Agricultural Regions and Agrarian History in England, by Joan Thirsk PDF

By Joan Thirsk

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WOLDS AND DowNLAND Because of their early settlement history, the wolds and downlands are separately considered in Everitt's categorisation, but may be 38 Wolds and downland Arable vale lands (fielden or champion) Pastoral vale lands Heath land Forests and woodpasture Fells and moorland Marshland Map IV. Farming regions: a simplified schedule amalgamated in the sixteenth and seventeenth centuries because their development was similar. Both types of region produced some of the best grain, mostly in common fields, cultivated under a three-course rotation.

It is also worth noting in this southern district yet another dovetailing of social and agricultural features: fruit-growing and hop-growing suited its greensand soils, but they also suited the working regimes of this class of farmers. Family labour was likely to be sufficient to deal with these profitable sidelines in all except the busiest harvesting season, and (for hops) in the bine-tying season. Thus social leanings and agricultural possibilities matched each other. While at one level of investigation differences in the agrarian development of these three belts of vale land are perceptible, at another their experiences are plainly distinguishable as a group from those of other clay vales in the Midlands in the period 1640-1750.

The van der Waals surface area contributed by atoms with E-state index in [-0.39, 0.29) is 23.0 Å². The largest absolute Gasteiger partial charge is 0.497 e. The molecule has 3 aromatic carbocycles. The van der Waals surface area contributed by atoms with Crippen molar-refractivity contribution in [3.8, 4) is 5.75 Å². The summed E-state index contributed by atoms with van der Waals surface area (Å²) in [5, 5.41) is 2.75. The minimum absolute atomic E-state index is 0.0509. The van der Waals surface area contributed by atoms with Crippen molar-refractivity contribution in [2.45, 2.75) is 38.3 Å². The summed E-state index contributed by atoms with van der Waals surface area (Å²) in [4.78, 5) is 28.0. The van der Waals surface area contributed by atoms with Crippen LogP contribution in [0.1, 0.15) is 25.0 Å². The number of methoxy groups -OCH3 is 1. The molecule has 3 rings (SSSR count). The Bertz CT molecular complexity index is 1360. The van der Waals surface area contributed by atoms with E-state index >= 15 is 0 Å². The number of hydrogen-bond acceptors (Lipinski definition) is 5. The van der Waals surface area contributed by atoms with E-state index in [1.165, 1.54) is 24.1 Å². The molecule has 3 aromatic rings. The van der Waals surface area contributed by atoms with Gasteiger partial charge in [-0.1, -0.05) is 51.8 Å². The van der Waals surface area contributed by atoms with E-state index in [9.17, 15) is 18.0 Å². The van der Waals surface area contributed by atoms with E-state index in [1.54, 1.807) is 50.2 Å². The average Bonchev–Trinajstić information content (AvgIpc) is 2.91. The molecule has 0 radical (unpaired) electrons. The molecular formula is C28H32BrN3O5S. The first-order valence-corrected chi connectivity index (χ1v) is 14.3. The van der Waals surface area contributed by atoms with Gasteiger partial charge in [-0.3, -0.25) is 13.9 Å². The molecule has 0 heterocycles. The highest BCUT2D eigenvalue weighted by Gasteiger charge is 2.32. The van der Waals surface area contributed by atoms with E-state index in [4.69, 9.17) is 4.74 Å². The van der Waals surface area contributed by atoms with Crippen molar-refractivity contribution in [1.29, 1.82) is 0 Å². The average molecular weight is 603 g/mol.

More detailed studies in the future will almost certainly refine our perceptions of these extensive, and seemingly uniform, regions, which have not yet received the same attention as the lowlands. The acid soils of the moorland and a wet cold climate meant poor grassland and meagre chances to grow crops. Hardy livestock were the commercial mainstay of farmers, and the best land in the valleys was used for meadow to provide precious hay for their winter keep. An unkindly climate for grain made oats the first cereal for bread and beer, bigg - a four-rowed variety of coarse barley - the second, and rye the third.

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